The Prescher Lab
Expanding the imaging toolkit to spy on cellular communication
Our research team is crafting novel probes to "spy" on cells and decipher their communications in vivo. Cellular networks drive diverse aspects of human biology, ranging from immune function to memory formation. Breakdowns in these networks also underlie numerous pathologies. While cell-cell interactions play key roles in human health and disease, the mechanisms by which cells transact information in vivo are not completely understood. The number of cells types involved, the timing and location of their interactions, the molecular cues exchanged, and the long-term fates of the cells remain poorly characterized in most cases. We are designing and deploying custom tools to visualize cellular networks in real time—and with molecular precision—in physiologically relevant environments. Collectively, our work is decoding cellular communications relevant to infectious disease, cancer metastases, and immune function.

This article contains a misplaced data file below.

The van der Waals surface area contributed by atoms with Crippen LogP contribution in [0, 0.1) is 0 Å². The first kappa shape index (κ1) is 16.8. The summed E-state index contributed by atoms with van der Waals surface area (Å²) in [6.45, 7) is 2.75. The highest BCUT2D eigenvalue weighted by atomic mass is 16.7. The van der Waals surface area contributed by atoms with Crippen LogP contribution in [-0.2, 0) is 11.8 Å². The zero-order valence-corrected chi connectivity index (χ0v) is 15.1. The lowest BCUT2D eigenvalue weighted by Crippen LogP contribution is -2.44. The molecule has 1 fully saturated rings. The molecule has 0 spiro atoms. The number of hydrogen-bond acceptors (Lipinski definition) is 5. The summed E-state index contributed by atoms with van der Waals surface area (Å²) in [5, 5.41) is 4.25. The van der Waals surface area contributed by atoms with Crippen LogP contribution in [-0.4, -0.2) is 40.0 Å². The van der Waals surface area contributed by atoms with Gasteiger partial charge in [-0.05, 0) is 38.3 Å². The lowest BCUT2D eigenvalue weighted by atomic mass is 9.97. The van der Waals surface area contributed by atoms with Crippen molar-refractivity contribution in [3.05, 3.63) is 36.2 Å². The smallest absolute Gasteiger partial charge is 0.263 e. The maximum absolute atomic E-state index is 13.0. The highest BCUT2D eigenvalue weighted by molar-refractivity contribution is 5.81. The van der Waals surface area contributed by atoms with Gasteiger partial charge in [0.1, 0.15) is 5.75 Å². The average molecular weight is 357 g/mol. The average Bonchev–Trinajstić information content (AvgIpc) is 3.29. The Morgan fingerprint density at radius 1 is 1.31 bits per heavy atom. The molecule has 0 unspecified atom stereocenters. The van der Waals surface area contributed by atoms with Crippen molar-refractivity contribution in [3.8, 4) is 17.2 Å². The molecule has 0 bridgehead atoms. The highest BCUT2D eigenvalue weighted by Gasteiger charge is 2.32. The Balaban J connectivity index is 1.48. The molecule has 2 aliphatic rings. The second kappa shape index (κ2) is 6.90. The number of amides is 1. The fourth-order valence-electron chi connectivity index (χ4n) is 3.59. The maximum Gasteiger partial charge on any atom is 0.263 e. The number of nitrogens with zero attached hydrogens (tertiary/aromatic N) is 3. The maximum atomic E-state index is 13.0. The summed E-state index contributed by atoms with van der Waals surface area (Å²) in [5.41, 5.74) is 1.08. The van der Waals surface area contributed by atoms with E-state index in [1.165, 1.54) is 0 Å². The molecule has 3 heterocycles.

News and Events
- Undergraduate researcher Landon Taylor has accepted Boston College’s offer of admission to graduate school! Congrats Landon!
- Undergraduate alumna Elena Helm will be attending graduate school at NYU. Congratulations!
- Lila Halbers officially joins the lab! Welcome!
- Our report of a rapid, multicomponent imaging platform was published in ACS Chemical Biology. Congrats!
- Kat won an NSF GRFP honorable mention! Congrats, Kat!
- Our work on developing disubstituted luciferins as orthogonal imaging tools was published in Biochemistry. Congrats Sierra!
- Pharm Sci rotation student Lila Halbers joins the lab for the winter quarter. Welcome!
- Our latest collaborative work was published in Cell. Congrats!